(Onkahye was originally spelled Oncahye. The name is derived from an Oneida Indian term that means “Dancing Feather”)
Construction of the schooner Onkahyebegan in late 1839 in Williamsburg, New York, at a shipyard opposite the Brooklyn Navy Yard. Robert Livingston Stevens, an engineer and son of Colonel John Stevens—a celebrated engineer and contributor to the early development of steamships—designed the vessel.
Small boat design was a hobby of the younger Stevens, who sought to develop a hybrid vessel that combined the best sailing attributes of both centerboard and keel type yachts. Onkahye was the first manifestation of Stevens’ concept.
Shipbuilder William Capes began construction of the schooner after a series of sailing model experiments verified Stevens’ theories regarding the hull’s anticipated performance. At least one archival source states that Stevens’ brother John assisted with the construction of the vessel.
Cross section view of the US Schooner Onkahye
Onkahye’s hull design was unorthodox by contemporary standards. Naval historian Howard Chapelle considered Onkahye the “[genesis of] the evolution of the American sailing yacht…insofar as this vessel was a distinct departure from the then accepted hull form for fast sailing craft.” Based on information gleaned from Onkahye’s enrollment with the State of New York, the single-decked yacht had an overall length of 96 feet, waterline length of 92 feet, beam of 24 feet, 2 inches, and a depth of hold of 10 feet, 9 inches when the centerboard was up and the vessel was in sailing trim. It displaced 211 tons. Onkahye’s uniquely innovative hull attributes included a deep forefoot, slightly rockered keel, perpendicular ends on the rabbet line, and a large centerboard. Additionally, the hull’s largest beam and draft dimensions were placed slightly abaft the center of the waterline length. In terms of outward appearance, Onkahye was a square-sterned yacht with a billet head and no galleries.
Perhaps the most unusual design characteristic displayed by Onkahye was the shape of its midsection. The keel structure was formed from U-shaped futtocks, was extremely thick, and gave the appearance of being attached to the hull of a shallow-drafted vessel. According to Chapelle, this “gave a hull with a very thick fin, high hollow garboards and topsides flaring strongly outward above the waterline.”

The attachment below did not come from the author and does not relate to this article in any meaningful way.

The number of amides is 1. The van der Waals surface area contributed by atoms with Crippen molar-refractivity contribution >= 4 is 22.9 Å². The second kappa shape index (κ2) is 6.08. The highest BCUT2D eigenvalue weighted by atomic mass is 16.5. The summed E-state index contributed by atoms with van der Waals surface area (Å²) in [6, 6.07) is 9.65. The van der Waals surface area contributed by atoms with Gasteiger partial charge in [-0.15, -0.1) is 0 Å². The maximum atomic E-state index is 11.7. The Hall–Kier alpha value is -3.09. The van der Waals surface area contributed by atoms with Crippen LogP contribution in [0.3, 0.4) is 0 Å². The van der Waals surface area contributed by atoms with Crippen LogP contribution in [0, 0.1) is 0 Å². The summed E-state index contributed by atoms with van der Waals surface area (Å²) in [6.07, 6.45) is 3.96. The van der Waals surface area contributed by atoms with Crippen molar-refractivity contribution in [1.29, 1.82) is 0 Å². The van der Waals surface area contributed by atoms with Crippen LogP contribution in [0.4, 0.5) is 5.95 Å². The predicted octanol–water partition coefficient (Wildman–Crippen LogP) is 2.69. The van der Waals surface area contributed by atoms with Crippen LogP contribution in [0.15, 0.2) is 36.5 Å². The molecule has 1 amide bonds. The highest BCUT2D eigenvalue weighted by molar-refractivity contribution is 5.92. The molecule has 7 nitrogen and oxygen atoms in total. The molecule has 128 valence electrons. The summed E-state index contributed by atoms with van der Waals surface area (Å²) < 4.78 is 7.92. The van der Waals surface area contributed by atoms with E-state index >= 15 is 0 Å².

Onkahye was launched in 1840, and proved to be very fast and stiff during sailing trials. Initially, the schooner was slow in stays; however, alterations to the rig significantly improved its ability to tack. Offshore cruises revealed that Onkahye was seaworthy, but tended to roll very hard in large swells. On at least one occasion, both of the schooner’s masts were rolled out and lost in heavy seas. The damaged and dismasted vessel was towed back into port, repaired, and later successfully competed against two notably fast nineteenth-century sailing craft (the brig Exit and pilot boat Jacob Bell).
The warship U.S.S. Onkahye (1843-1848) patrolled in the West Indies against pirates and slavers. This painting was originally published on the Marshall Islands 37¢ U.S.S. Onkahye stamp issued July 18, 2002. Painting by Charles Lundgren 1911 – 1988
Stevens experimented with a variety of innovative ideas on Onkahye, including the use of external ballast, sail slides and mast tracks (the latter items were precursors to those currently in use aboard modern sailboats). He also increased the number of centerboards from one to two. In 1843, Stevens and his brothers (and co-owners), Edwin and John, sold Onkahye to the United States Navy. The Navy removed the schooner’s centerboards and replaced them with bilge—or sister—keels on either side of the shoe; changed the rig to accommodate square sails on the topmasts; strengthened the decks; and installed armament consisting of two cannons of undetermined type and caliber. Onkahye was also outfitted with a number of heavy boats and other cumbersome equipment, which severely impaired its sailing ability.